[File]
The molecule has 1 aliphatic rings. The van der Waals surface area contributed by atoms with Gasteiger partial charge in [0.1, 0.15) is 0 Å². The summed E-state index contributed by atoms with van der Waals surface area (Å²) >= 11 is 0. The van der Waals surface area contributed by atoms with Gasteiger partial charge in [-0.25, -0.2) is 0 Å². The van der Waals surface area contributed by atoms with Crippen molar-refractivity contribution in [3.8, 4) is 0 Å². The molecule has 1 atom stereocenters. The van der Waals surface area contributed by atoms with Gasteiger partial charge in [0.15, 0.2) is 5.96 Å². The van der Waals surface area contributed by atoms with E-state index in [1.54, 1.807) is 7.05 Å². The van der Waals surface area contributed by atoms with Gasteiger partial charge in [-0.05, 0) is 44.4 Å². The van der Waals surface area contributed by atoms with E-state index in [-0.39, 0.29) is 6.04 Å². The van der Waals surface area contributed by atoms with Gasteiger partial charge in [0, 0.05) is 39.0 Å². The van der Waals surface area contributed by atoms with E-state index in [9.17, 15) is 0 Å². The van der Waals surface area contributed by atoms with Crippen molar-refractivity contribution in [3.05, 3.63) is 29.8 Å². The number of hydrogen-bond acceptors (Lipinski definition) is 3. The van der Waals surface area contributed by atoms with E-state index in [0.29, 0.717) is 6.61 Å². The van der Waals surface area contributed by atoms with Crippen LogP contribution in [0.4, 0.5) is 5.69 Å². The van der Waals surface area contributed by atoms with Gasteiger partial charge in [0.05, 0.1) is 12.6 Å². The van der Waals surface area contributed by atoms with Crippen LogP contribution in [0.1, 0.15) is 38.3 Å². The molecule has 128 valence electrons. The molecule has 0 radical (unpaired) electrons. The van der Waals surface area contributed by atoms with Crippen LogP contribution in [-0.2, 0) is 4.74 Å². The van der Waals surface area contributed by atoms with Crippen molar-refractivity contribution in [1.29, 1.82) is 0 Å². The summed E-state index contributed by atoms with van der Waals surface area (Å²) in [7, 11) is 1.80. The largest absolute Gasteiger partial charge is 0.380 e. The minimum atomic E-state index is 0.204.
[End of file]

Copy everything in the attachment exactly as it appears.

The molecule has 1 aliphatic rings. The van der Waals surface area contributed by atoms with Gasteiger partial charge in [0.1, 0.15) is 0 Å². The summed E-state index contributed by atoms with van der Waals surface area (Å²) >= 11 is 0. The van der Waals surface area contributed by atoms with Gasteiger partial charge in [-0.25, -0.2) is 0 Å². The van der Waals surface area contributed by atoms with Crippen molar-refractivity contribution in [3.8, 4) is 0 Å². The molecule has 1 atom stereocenters. The van der Waals surface area contributed by atoms with Gasteiger partial charge in [0.15, 0.2) is 5.96 Å². The van der Waals surface area contributed by atoms with E-state index in [1.54, 1.807) is 7.05 Å². The van der Waals surface area contributed by atoms with Gasteiger partial charge in [-0.05, 0) is 44.4 Å². The van der Waals surface area contributed by atoms with E-state index in [-0.39, 0.29) is 6.04 Å². The van der Waals surface area contributed by atoms with Gasteiger partial charge in [0, 0.05) is 39.0 Å². The van der Waals surface area contributed by atoms with E-state index in [9.17, 15) is 0 Å². The van der Waals surface area contributed by atoms with Crippen molar-refractivity contribution in [3.05, 3.63) is 29.8 Å². The number of hydrogen-bond acceptors (Lipinski definition) is 3. The van der Waals surface area contributed by atoms with E-state index in [0.29, 0.717) is 6.61 Å². The van der Waals surface area contributed by atoms with Crippen LogP contribution in [0.4, 0.5) is 5.69 Å². The van der Waals surface area contributed by atoms with Gasteiger partial charge in [0.05, 0.1) is 12.6 Å². The van der Waals surface area contributed by atoms with Crippen LogP contribution in [0.1, 0.15) is 38.3 Å². The molecule has 128 valence electrons. The molecule has 0 radical (unpaired) electrons. The van der Waals surface area contributed by atoms with Crippen LogP contribution in [-0.2, 0) is 4.74 Å². The van der Waals surface area contributed by atoms with Crippen molar-refractivity contribution in [1.29, 1.82) is 0 Å². The summed E-state index contributed by atoms with van der Waals surface area (Å²) in [7, 11) is 1.80. The largest absolute Gasteiger partial charge is 0.380 e. The minimum atomic E-state index is 0.204.